18 years: Jim Nantz & Billy Packer, CBS NCAA Tournament
18 years: Mike Patrick & Joe Theismann, ESPN NFL
16th year: Joe Buck & Tim McCarver, MLB on Fox
12th year: Dan Hicks & Johnny Miller, NBC Golf 
12th year: Ted Robinson & John McEnroe, NBC Wimbledon 
11th year: Mike Joy, Darrell Waltrip, & Larry McReynolds, NASCAR on Fox
10th year: Joe Buck & Troy Aikman, NFL on Fox
8th year: Jim Nantz & Phil Simms, NFL on CBS 
6th year: Brent Musburger & Kirk Herbstreit, ABC College Football
5 years: Mike Breen, Mark Jackson, & Jeff Van Gundy, NBA on ESPN 
5th year: Doc Emrick & Ed Olczyk, NHL on NBC 

Not a complete list, but you can get a good idea of just how steadfast these networks are in keeping their broadcast talent locked into positions regardless of popular opinion (see: Morgan, Joe).  Did you have any idea Mike Patrick and Joe Theismann called ESPN Sunday Night NFL games for 18 years??  18 years!  Some of these teams and announcers have found success and popularity.  Others haven’t been missed (see: Packer, Billy) or won’t be when they finally hang up the microphone.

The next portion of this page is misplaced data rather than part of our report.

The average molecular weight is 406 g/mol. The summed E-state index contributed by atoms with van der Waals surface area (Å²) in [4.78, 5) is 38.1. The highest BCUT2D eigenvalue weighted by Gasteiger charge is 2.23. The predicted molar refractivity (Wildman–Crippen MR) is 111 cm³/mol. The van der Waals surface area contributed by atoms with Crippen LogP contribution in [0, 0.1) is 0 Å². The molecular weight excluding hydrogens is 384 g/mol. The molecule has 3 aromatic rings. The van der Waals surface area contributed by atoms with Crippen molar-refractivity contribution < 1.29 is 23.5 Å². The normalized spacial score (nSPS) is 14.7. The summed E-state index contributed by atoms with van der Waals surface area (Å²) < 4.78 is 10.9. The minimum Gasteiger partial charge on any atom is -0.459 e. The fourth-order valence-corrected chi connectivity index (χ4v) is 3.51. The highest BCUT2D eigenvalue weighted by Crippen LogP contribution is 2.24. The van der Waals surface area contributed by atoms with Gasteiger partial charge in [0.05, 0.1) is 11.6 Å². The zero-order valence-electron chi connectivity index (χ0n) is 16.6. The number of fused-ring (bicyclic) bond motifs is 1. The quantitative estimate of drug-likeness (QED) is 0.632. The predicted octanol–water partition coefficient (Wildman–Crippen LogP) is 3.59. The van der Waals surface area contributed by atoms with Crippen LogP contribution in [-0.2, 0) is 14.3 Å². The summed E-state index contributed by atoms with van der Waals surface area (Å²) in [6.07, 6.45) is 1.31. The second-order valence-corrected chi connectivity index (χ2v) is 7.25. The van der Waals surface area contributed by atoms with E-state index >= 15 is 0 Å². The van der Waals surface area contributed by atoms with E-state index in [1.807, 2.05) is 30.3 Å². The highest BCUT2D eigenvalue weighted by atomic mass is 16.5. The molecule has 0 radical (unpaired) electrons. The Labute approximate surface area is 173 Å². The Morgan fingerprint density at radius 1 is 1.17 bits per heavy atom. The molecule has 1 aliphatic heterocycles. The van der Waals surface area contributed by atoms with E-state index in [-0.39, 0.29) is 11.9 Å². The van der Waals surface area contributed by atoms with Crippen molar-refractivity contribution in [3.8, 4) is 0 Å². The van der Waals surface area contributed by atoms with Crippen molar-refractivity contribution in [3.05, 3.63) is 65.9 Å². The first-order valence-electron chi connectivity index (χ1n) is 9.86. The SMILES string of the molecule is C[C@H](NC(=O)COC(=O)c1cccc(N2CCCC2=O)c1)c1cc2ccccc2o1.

Plenty of other individual broadcasters have been involved in the top one or two broadcast booths at a given network, but have had pairings split up because of network musical chairs and working with different analysts…

37th year: Dick Stockton (NBC/CBS/Fox/Turner NFL/MLB/NBA)
32nd year: Dick Vitale (ESPN college basketball)
26th year: Al Michaels (ABC/MNF NBC/SNF)
25th year: Dan Dierdorf (ABC/CBS NFL)
23rd year: Jim Nantz (The Masters)
22nd year: Johnny Miller (NBC golf)
21st year: Marv Albert (NBA Finals on NBC, lead NBA on TNT broadcaster)
17th year: Phil Simms (NBC/CBS NFL)
17th year: Mike Emrick (Fox/ABC/NBC hockey)
16th year: Mike Tirico (ABC/ESPN golf)
15th year: Kevin Harlan (TNT NBA)
14th year: Verne Lundquist (CBS college football/golf)